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  • Rich D'Amaru

The contaminated forest-mining in the Amazon

by Marilena Altenfelder and Thiago Cardoso

An illegal mine in Yanomami territory of indigenous people in Roraima, Brazil. Photo: Rogerio Assis/Instituto Socioambiental

A big threat to the Amazon and its peoples is gaining strength. At the same time as deforestation grows terribly under the complacent and irresponsible smiles of the politicians, mining activity gains strength and support.

With the Bolsonaro administration, Brazil has become a sinister example of policies aimed at devastating the Amazon. Allied with prospectors and the mining sector, the Brazilian government encourages the expansion of unimpeded mining throughout the biome and proposes the legalization of mining on indigenous lands. The limit is the sky, and the subsoil the profit for few. This is the proposal defended by the current president of Brazil, who repeatedly says that he will “open indigenous lands for agribusiness and mining”.

This political position is a radical continuation of an ecocidal project that sees the Amazon as a demographic void, as an empty and lifeless land, a frontier to be explored. Such a colonial perspective is already generating an increased number of invasions of Indigenous Lands in the region by gold miners. In the beginning of September this year, illegal gold miners had backhoes and equipment destroyed during an inspection of the Brazilian environmental agency, in a forest reserve area. Faced with this “boldness” of environmental institutions, representatives of the miners directly asked the president for protection and freedom to exploit. The criminals were attended and listened to by the government.

Indigenous peoples only choice to protect their land is destroy mining equipment.

Mining in Indigenous Lands is currently not permitted by the Brazilian Federal Constitution and even if it were, its impact would be immeasurable. Advocates argue that industrial mining generates “development,” with jobs and taxes, as well as tackling current irregularities such as police corruption, murders, and river contamination.

However, this position is challenged by academic researchers, environmentalists and indigenous leaders along with the Brazil’s Indigenous People Articulation (Apib), the country's main indigenous organization. It is argued, also based on previous experience, that mining puts communities and forests at risk. In most cases the mining activity occurs under conditions analogous to slavery, promotes deforestation, land invasions, prostitution, disease and contamination of the rivers with mercury and other contaminants.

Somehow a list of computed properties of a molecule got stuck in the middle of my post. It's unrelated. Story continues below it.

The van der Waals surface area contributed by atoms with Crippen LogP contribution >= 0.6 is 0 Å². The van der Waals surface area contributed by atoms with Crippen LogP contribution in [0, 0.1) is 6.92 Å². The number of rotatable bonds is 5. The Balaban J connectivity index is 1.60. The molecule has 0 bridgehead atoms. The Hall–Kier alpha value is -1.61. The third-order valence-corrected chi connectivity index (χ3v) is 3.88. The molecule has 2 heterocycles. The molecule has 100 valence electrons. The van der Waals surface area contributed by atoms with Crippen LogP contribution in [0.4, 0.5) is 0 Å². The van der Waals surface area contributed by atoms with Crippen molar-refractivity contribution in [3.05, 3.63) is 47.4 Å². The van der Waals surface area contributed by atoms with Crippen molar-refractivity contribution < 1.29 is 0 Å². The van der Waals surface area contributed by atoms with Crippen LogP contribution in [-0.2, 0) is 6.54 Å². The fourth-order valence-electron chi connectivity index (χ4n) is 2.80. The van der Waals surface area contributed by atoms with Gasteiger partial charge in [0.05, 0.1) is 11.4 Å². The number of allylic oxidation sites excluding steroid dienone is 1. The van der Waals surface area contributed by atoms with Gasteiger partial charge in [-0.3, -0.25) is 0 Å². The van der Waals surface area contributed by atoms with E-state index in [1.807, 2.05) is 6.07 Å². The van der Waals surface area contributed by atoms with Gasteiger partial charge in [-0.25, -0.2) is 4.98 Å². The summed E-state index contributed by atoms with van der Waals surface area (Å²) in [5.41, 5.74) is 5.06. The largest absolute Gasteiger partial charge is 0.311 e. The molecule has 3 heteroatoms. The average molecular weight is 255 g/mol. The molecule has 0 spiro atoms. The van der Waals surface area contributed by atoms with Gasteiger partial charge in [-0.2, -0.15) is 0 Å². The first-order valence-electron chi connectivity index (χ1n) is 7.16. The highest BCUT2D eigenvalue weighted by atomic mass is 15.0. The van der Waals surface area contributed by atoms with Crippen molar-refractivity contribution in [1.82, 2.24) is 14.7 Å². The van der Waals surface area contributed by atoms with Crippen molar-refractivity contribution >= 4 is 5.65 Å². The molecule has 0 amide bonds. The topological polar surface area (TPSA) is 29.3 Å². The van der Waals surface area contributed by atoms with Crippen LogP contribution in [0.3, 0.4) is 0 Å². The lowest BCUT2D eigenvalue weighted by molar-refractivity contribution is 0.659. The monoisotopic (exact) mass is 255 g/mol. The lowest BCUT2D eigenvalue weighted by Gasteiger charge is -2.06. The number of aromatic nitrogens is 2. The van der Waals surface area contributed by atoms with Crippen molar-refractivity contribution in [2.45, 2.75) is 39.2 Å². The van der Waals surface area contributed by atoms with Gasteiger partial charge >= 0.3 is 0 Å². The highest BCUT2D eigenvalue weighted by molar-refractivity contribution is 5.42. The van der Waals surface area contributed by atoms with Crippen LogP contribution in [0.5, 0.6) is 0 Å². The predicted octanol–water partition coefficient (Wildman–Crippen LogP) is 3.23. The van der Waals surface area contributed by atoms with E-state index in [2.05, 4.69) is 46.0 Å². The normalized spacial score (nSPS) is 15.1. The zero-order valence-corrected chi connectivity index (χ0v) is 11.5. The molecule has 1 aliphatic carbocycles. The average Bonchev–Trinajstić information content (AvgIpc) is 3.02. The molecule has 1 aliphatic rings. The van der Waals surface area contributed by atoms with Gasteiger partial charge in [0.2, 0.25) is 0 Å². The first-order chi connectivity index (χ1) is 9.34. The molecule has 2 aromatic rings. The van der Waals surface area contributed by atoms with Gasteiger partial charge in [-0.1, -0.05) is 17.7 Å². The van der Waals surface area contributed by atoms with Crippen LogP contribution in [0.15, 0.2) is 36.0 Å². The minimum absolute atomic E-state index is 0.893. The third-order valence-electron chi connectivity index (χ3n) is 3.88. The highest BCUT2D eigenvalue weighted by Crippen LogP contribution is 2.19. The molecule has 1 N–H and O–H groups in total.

Another point of concern is the government's real ability to control gold miners and mining companies, that is if the government was interested in acting in accordance with the laws. Alessandra Korap, a female Munduruku leader, states that: "It is not the mining that will support us and the authorities will not be able to inspect the activities. They cannot even inspect outside the indigenous areas". Marcio Santilli, a Brazilian environmentalist, argues that there are positive social and environmental impacts arising from projects or mitigation of impacts developed by some companies, but there are no examples of programs that have promoted good social and environmental results on a scale equivalent to the impacts they have caused.

The debate on the topic is urgent: A study by the Amazon Geo-Referenced Socio-Environmental Information Network (Raisg)[1] last year pointed to the existence of 2.312 illegal mining points in six of the nine countries of the Legal Amazon and hundreds of requests for prospect and mining in the Amazon.

One of the most brutal examples is the case of the gold miners’ invasion and genocide on Yanomami lands. The land of the Yanomami indigenous people, the largest Brazilian indigenous land, home to about 23.000 people, has estimated about 10-15.000 illegal miners who mainly exploit gold. According to a report from BBC News Brazil, exports of this gold are almost exclusively destined for India and feeds a powerful jewelry industry in that country. In 2016, a study by the Oswaldo Cruz Foundation (Fiocruz) and the Socio-Environmental Institute (ISA) revealed that in some Yanomami villages, the rate of people contaminated with mercury reaches 92%.

Mercury contamination of rivers is also recorded among the Munduruku, inhabitants of the Tapajós River (in Pará). The use of mercury in gold mining to facilitate the agglutination of gold grains accumulates along the entire food chain, contaminating fish and those who eats them. In humans, mercury poisoning can cause neurological damage. In addition, the opening of mines has been generating serious social conflicts in the region.

Mercury poisoning thoroughly destroys living systems Photo: World Wildlife Federation

Another place of strong pressure is the Xingu region where the Juruna and Arara peoples live. At the so-called “Big Bend of the Xingu River”, near the devastating Belo Monte hydroelectric power plant, there are applications for authorization to gold mining by Canadian mining company Belo Sun, which may open the largest gold mine in Brazil. Journalist Eliane Brun has been warning of what will be: "the official burial of the Big Bend [of the Xingu River] under tons of toxic waste."

Indigenous peoples, scientists and environmentalists have been drawing attention to the risks of mining activities in the Amazon and the serious risks this presents to the health of the inhabitants of this region and for the ecosystems. In Brazil, this alert goes in one ear and out the other. The powerful are deaf to the diversity of life and well alert to profit.


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